Montagu Brooke and the mysterious stone

montagu_brooke_stone_1760_170111_360251.jpg

A year ago, when having a quick look at the since-demolished hutments behind the art gallery, I noticed this stone among the mucky shrubbery and litter.

Proper history, stumbled upon. Not packaged up and neatened, nicely presented, but found lying on the ground, randomly.

This stone says –

This Wall was Repaird
by Montagu Brooke
Esqr and is the
Property of the
Brookes. Anno 1760

It was clearly no longer attached to a wall, and displaced from elsewhere.

Further investigation revealed that the Brooke family lived on Coney Street. Robert Davies’s book of antiquarian walks around York, published in the late 19th century, says that Montague Brooke was the last of the family to live in the Coney Street house – which was apparently a few doors down from the Mansion House. Mr Davies said that ’some of the leaden spouts at the back of the house still exhibit the punning crest of the Brookes, a brock or badger, with the date 1758, perhaps the only memorial of the family now existing’.

I had a look, via the back alleys near City Screen. As expected, there’s nothing now that exhibits the ‘punning crest’. The buildings are all shops, and the downpipes and guttering are plastic.

So perhaps this ‘Brooke family stone’ in a forgotten corner of York is the only memorial of the family now existing.

Or, it was, a year ago. It may have been displaced again during the recent site clearance. I hope it wasn’t thrown in a skip.

Some further information came to light. Montagu’s brother was Sir Job Brooke, who had mental health problems, or, as they said in those days, was a ‘lunatick’.

A petition was presented to Parliament by Montagu and his mother Bridget to stop Job from marrying ‘during his lunacy’. He didn’t marry, and the family title is listed among the ‘extinct baronetcies’.

So, what about this wall, proudly repaired by Montagu Brooke?

There’s a document at the Borthwick Institute – and another copy on the desk in front of me – detailing the case of a dispute over a boundary wall somewhere in the parish of St Michael, Spurriergate, which divided coal yards owned by Montagu Brooke and John Pennock. Perhaps the very wall this stone came from. Seems likely. How it got from Spurriergate to the land at the back of the art gallery is a mystery.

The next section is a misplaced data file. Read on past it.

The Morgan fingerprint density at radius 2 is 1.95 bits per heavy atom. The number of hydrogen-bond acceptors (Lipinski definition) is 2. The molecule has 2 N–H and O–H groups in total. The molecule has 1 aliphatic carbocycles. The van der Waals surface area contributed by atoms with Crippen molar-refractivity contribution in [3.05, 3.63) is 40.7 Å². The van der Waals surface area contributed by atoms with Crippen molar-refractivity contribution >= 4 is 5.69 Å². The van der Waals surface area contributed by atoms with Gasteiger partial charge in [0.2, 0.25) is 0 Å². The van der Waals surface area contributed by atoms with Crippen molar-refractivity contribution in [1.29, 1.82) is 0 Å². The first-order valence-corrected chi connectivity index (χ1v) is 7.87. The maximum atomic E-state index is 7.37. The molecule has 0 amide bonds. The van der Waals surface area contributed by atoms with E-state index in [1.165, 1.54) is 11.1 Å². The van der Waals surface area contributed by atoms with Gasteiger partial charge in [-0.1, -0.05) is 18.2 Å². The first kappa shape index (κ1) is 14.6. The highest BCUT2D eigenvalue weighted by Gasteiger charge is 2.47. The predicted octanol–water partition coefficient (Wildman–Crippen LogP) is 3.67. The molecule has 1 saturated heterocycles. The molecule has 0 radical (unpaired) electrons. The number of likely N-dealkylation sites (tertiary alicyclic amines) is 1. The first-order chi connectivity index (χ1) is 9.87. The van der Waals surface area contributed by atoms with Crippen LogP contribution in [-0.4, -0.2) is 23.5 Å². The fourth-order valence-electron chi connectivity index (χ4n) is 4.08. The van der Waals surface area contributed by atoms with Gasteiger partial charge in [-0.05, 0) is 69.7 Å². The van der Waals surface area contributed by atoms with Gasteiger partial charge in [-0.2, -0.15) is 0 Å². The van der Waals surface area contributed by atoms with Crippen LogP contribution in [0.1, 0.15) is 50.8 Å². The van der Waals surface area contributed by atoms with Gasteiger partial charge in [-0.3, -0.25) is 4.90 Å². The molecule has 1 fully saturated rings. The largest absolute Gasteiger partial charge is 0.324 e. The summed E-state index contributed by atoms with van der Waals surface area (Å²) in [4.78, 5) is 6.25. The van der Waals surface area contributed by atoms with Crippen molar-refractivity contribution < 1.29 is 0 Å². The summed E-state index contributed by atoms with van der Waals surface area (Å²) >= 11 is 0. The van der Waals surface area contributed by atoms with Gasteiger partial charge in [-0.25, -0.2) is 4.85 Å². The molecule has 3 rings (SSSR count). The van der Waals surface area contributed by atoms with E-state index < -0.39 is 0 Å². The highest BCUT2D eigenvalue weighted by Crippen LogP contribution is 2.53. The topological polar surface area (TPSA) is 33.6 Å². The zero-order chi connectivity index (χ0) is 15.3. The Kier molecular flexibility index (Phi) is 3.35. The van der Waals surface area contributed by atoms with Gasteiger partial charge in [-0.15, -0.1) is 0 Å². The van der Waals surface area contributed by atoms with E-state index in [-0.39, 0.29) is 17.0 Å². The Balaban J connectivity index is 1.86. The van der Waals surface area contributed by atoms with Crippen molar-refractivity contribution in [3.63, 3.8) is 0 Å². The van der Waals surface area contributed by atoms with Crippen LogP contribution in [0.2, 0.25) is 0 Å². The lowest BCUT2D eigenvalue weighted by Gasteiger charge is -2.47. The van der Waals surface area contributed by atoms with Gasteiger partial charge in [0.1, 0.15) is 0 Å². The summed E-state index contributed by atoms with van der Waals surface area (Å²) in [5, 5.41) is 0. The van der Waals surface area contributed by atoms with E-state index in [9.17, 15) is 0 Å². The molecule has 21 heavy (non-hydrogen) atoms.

I enquired at the time, of those who might know, but had no reply. (No doubt appearing a bit weird for caring. Not for the first time, I’m sure.)

The National Archives have the will of Montague Brooke of York, who I assume is the same gentleman, dated 2nd June, 1761.

“My body I desire may be interred with decency, but not with state, in the church-
yard of that parish wherever I may happen to dye; but if I should happen
to dye in the parish of Saint Martin in Coney Street, York, that then I may
not only be buryed in the churchyard belonging to the same, but also that
the Rev. Mr. Joseph Bridges, if he survives me, may perform the last office.”

Montagu Brooke died in York, but I’m not sure where he’s buried. Perhaps in the churchyard of St Martin’s, which now seems to have disappeared under the paved approach to the City Screen development.

His book collection – “a curious and valuable collection of books : Consisting of several Libraries, and particularly that of Montagu Brooke, of York, Esq ; Lately deceased” – was advertised for sale by J Todd and H Sotheran, booksellers in York, in 1767.

A forgotten fragment of stone with an inscription carved in the 18th century.

A digital photo and some internet-based research in the 21st century.

A website page remembering Montagu Brooke, one-time citizen, with his boundary dispute and his ‘lunatick’ brother and his family’s forgotten title. One of many ‘York Stories’ from centuries past.

  By Lisa @YorkStories 10 February 2012 , To link to this page's proper location please use the > permalink.

About Lisa @YorkStories

Lisa @YorkStories is the creator, administrator, and writer of content on www.yorkstories.co.uk. She can be contacted on this link or via Twitter, @YorkStories

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